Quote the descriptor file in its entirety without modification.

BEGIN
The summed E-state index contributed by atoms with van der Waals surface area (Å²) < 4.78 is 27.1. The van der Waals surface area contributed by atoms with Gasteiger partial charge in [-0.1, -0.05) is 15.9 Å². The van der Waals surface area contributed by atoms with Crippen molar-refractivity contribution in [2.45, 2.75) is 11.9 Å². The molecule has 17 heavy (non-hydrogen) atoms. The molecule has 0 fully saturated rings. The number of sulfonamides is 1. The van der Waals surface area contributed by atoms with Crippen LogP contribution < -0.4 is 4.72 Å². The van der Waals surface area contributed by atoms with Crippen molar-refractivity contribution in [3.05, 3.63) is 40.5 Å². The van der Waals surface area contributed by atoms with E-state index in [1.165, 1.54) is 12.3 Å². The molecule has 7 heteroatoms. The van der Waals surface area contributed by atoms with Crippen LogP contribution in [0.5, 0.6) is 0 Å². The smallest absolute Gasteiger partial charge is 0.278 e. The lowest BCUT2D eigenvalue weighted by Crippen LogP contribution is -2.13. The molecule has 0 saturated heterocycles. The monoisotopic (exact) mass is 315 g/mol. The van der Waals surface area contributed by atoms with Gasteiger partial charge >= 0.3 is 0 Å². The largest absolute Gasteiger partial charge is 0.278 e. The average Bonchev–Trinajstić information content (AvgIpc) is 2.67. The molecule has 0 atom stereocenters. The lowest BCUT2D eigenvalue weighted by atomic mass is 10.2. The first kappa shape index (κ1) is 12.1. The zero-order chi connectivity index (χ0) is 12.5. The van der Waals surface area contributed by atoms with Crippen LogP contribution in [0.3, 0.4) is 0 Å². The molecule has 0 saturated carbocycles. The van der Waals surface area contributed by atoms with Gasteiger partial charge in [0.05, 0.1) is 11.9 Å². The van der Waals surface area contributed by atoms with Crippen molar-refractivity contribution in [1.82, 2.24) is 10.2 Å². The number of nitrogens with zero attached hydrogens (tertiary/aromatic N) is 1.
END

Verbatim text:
The summed E-state index contributed by atoms with van der Waals surface area (Å²) < 4.78 is 27.1. The van der Waals surface area contributed by atoms with Gasteiger partial charge in [-0.1, -0.05) is 15.9 Å². The van der Waals surface area contributed by atoms with Crippen molar-refractivity contribution in [2.45, 2.75) is 11.9 Å². The molecule has 17 heavy (non-hydrogen) atoms. The molecule has 0 fully saturated rings. The number of sulfonamides is 1. The van der Waals surface area contributed by atoms with Crippen LogP contribution < -0.4 is 4.72 Å². The van der Waals surface area contributed by atoms with Crippen molar-refractivity contribution in [3.05, 3.63) is 40.5 Å². The van der Waals surface area contributed by atoms with E-state index in [1.165, 1.54) is 12.3 Å². The molecule has 7 heteroatoms. The van der Waals surface area contributed by atoms with Crippen LogP contribution in [0.5, 0.6) is 0 Å². The smallest absolute Gasteiger partial charge is 0.278 e. The lowest BCUT2D eigenvalue weighted by Crippen LogP contribution is -2.13. The molecule has 0 saturated heterocycles. The monoisotopic (exact) mass is 315 g/mol. The van der Waals surface area contributed by atoms with Gasteiger partial charge >= 0.3 is 0 Å². The largest absolute Gasteiger partial charge is 0.278 e. The average Bonchev–Trinajstić information content (AvgIpc) is 2.67. The molecule has 0 atom stereocenters. The lowest BCUT2D eigenvalue weighted by atomic mass is 10.2. The first kappa shape index (κ1) is 12.1. The zero-order chi connectivity index (χ0) is 12.5. The van der Waals surface area contributed by atoms with Crippen LogP contribution in [0.3, 0.4) is 0 Å². The molecule has 0 saturated carbocycles. The van der Waals surface area contributed by atoms with Gasteiger partial charge in [0.05, 0.1) is 11.9 Å². The van der Waals surface area contributed by atoms with Crippen molar-refractivity contribution in [1.82, 2.24) is 10.2 Å². The number of nitrogens with zero attached hydrogens (tertiary/aromatic N) is 1.